Reagan’s Ride From Lefty Hollywood

Posted September 8, 2008 at 3:37pm

Yes, it’s true that the Republicans have rallied behind Sen. John McCain (R-Ariz.) in this election year. But as the balloons descended on the Xcel Energy Center in St. Paul, Minn., last week, another party carried on at the same time in downtown Minneapolis, hosted by the American Conservative Union.

That “Tribute to the Reagan Revolution” proved that Gipper nostalgia is not going away anytime soon.

And now a new book by Marc Eliot offers Reagan fans yet another look at his life.

“Reagan: The Hollywood Years” predates Reagan’s years in Washington.

Eliot uses rare or never-before-printed interviews with Reagan’s contemporaries, such as Jimmy Stewart, to give another look at the 40th president’s life before Washington.

The book begins with a brief account of Reagan’s early life, chronicling his growth from a kid too short to play freshman football to an ambitious young man devoted to his high school sweetheart. Although the story quickly shifts to the radio announcer job that would lead him to Hollywood, themes from his childhood resurface throughout, from his need for a father figure who could fill in the stability that his well-meaning but alcoholic father could not give, to his search for a woman to take the place of Margaret Cleaver, his high school love who broke off their engagement to marry another man.

Throughout the first half of the book, Eliot details Reagan’s career, meticulously documenting his films and the co-stars whose careers rose faster than he did. The seesaw between “A” and “B” films gives readers an idea of the frustration Reagan felt as he struggled to break into the upper echelons of the Hollywood hierarchy.

The story of his career as a Hollywood actor on its own would have left much to be desired, but Eliot fills in the background by weaving in personal histories of Reagan’s greatest influences in Hollywood, including Jack L. Warner, agent Lew Wasserman and actor Pat O’Brien. As the book gains momentum, Eliot describes the turbulent battles between the Screen Actors Guild, which Reagan would eventually head, and other union groups accused of being communist fronts. Eliot describes how Reagan’s involvement with SAG increased as his career faded, perhaps preparing him for the next stage of his life, with a new wife and a new career as a politician.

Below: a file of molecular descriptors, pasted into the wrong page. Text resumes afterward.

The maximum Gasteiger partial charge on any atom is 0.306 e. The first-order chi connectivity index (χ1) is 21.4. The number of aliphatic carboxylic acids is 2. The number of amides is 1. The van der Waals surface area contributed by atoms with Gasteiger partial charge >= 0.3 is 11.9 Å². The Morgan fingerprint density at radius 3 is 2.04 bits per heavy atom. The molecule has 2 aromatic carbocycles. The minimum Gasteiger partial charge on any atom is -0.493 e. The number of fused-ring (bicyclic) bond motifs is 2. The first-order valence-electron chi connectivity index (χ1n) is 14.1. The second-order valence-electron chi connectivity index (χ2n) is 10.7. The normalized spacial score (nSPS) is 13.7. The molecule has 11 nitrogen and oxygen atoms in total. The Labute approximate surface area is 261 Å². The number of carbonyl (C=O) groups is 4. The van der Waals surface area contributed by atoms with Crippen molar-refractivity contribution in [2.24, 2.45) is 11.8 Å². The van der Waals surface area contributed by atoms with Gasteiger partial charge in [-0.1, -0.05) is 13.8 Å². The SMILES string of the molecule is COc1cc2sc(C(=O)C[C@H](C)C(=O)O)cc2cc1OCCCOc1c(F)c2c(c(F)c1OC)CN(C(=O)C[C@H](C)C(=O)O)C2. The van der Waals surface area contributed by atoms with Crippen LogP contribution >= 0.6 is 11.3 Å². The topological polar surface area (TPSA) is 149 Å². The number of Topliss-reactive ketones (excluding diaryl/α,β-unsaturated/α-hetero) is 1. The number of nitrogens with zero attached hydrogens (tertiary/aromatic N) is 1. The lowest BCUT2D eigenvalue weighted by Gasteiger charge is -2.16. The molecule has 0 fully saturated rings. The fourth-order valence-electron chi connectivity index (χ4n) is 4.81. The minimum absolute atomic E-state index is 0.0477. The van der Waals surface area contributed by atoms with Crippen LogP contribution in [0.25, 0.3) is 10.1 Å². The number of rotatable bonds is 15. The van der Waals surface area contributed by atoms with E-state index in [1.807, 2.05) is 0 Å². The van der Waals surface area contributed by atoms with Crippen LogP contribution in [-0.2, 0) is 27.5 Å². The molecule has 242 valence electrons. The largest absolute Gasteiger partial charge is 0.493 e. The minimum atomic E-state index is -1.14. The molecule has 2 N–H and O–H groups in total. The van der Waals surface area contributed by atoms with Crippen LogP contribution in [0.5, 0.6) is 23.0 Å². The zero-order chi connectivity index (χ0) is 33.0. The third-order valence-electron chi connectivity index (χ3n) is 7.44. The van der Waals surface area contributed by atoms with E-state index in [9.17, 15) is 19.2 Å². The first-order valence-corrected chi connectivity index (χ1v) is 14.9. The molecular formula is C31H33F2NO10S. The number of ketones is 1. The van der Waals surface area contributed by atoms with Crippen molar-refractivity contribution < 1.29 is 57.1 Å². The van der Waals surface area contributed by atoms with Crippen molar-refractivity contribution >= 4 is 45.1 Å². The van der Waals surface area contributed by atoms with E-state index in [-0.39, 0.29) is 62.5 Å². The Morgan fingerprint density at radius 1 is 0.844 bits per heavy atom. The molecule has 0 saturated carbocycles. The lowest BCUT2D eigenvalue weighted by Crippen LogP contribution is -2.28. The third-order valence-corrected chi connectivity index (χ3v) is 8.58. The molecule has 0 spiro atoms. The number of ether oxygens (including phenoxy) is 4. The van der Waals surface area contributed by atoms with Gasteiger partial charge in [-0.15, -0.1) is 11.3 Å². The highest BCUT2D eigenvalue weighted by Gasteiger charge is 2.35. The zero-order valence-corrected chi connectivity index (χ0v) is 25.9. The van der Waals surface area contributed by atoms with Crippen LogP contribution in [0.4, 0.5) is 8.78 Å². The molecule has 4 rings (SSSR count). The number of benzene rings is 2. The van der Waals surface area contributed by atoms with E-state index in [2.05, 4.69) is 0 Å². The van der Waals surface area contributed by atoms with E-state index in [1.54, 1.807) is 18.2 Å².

By the time he became president of SAG, Reagan appreciated the grievances of the actors, writers and stagehands in Hollywood. However, he would eventually become suspicious of union organizations seen as communist fronts, and he later joined his brother as a spy for the FBI’s espionage program, Eliot writes. His move from the left to the right seems to have largely happened during this time, as he came under fire for defending SAG’s position of neutrality during strike disputes and would later be praised by studio heads as having helped ward off a catastrophe for the film industry.

The character of Reagan himself feels elusive at some points, particularly during the first several chapters of the book. The bright descriptions of him as a “heroic” lifeguard — a claim bolstered by his own storytelling, according to Eliot — with a firm plan to graduate from college, move home to Dixon, Ill., and marry his longtime girlfriend go by quickly, which is perhaps the purpose with the focus being on his Hollywood years. The feeling remains during his early days in California, as he blithely takes the roles offered him and spends much of his time off the set dating his co-stars.

His character comes into clearer focus, however, when Eliot writes about the break-up of Reagan’s marriage to actress Jane Wyman. Particularly telling is an anecdote about Reagan fixing up the ranch house he and Wyman had purchased and naming it “Yearling Row,” a nod to his and his wife’s most successful movies to that point, “Kings Row” and “The Yearling.” It didn’t prevent the marriage from falling apart, however. Reagan slides back into reluctant bachelorhood and his career appears to stall.

Though Eliot does seem sympathetic to Reagan, he certainly does not shy from highlighting his flaws, including a tendency to embellish his more heroic moments, as well as a habit of holding forth on political topics, regardless of whether his audience (often Wyman) was interested.

“Reagan: The Hollywood Years” provides a glimpse of Reagan’s life before he became a political icon and gives some insight as to how that career shaped his character and prepared him for the next.